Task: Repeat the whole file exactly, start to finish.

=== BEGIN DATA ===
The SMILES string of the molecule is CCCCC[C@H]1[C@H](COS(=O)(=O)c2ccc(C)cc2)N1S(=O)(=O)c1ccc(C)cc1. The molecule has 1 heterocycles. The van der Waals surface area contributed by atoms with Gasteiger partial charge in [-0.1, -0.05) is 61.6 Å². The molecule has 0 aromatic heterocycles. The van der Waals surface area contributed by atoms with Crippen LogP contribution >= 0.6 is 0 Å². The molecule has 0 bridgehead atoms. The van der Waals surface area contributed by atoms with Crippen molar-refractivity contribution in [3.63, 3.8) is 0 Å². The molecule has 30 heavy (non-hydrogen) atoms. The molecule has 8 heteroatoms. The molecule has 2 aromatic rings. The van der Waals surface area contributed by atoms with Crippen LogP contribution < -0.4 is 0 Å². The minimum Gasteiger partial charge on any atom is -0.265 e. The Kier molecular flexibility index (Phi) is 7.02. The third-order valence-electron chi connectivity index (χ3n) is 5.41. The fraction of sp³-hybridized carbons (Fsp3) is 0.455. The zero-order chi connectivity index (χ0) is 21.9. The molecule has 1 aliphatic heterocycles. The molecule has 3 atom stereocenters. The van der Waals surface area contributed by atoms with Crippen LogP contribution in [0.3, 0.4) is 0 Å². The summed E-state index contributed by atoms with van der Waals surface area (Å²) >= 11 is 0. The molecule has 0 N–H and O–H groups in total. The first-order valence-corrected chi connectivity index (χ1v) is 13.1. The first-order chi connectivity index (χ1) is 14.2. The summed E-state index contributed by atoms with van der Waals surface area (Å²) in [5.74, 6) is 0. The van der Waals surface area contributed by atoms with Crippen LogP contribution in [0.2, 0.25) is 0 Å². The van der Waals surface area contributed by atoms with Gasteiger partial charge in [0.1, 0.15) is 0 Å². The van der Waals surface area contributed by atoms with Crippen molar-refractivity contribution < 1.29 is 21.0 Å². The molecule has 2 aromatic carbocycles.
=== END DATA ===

The SMILES string of the molecule is CCCCC[C@H]1[C@H](COS(=O)(=O)c2ccc(C)cc2)N1S(=O)(=O)c1ccc(C)cc1. The molecule has 1 heterocycles. The van der Waals surface area contributed by atoms with Gasteiger partial charge in [-0.1, -0.05) is 61.6 Å². The molecule has 0 aromatic heterocycles. The van der Waals surface area contributed by atoms with Crippen LogP contribution >= 0.6 is 0 Å². The molecule has 0 bridgehead atoms. The van der Waals surface area contributed by atoms with Crippen molar-refractivity contribution in [3.63, 3.8) is 0 Å². The molecule has 30 heavy (non-hydrogen) atoms. The molecule has 8 heteroatoms. The molecule has 2 aromatic rings. The van der Waals surface area contributed by atoms with Crippen LogP contribution < -0.4 is 0 Å². The minimum Gasteiger partial charge on any atom is -0.265 e. The Kier molecular flexibility index (Phi) is 7.02. The third-order valence-electron chi connectivity index (χ3n) is 5.41. The fraction of sp³-hybridized carbons (Fsp3) is 0.455. The zero-order chi connectivity index (χ0) is 21.9. The molecule has 1 aliphatic heterocycles. The molecule has 3 atom stereocenters. The van der Waals surface area contributed by atoms with Crippen LogP contribution in [0.3, 0.4) is 0 Å². The summed E-state index contributed by atoms with van der Waals surface area (Å²) >= 11 is 0. The molecule has 0 N–H and O–H groups in total. The first-order valence-corrected chi connectivity index (χ1v) is 13.1. The first-order chi connectivity index (χ1) is 14.2. The summed E-state index contributed by atoms with van der Waals surface area (Å²) in [5.74, 6) is 0. The van der Waals surface area contributed by atoms with Crippen LogP contribution in [0.2, 0.25) is 0 Å². The van der Waals surface area contributed by atoms with Gasteiger partial charge in [0.1, 0.15) is 0 Å². The van der Waals surface area contributed by atoms with Crippen molar-refractivity contribution < 1.29 is 21.0 Å². The molecule has 2 aromatic carbocycles.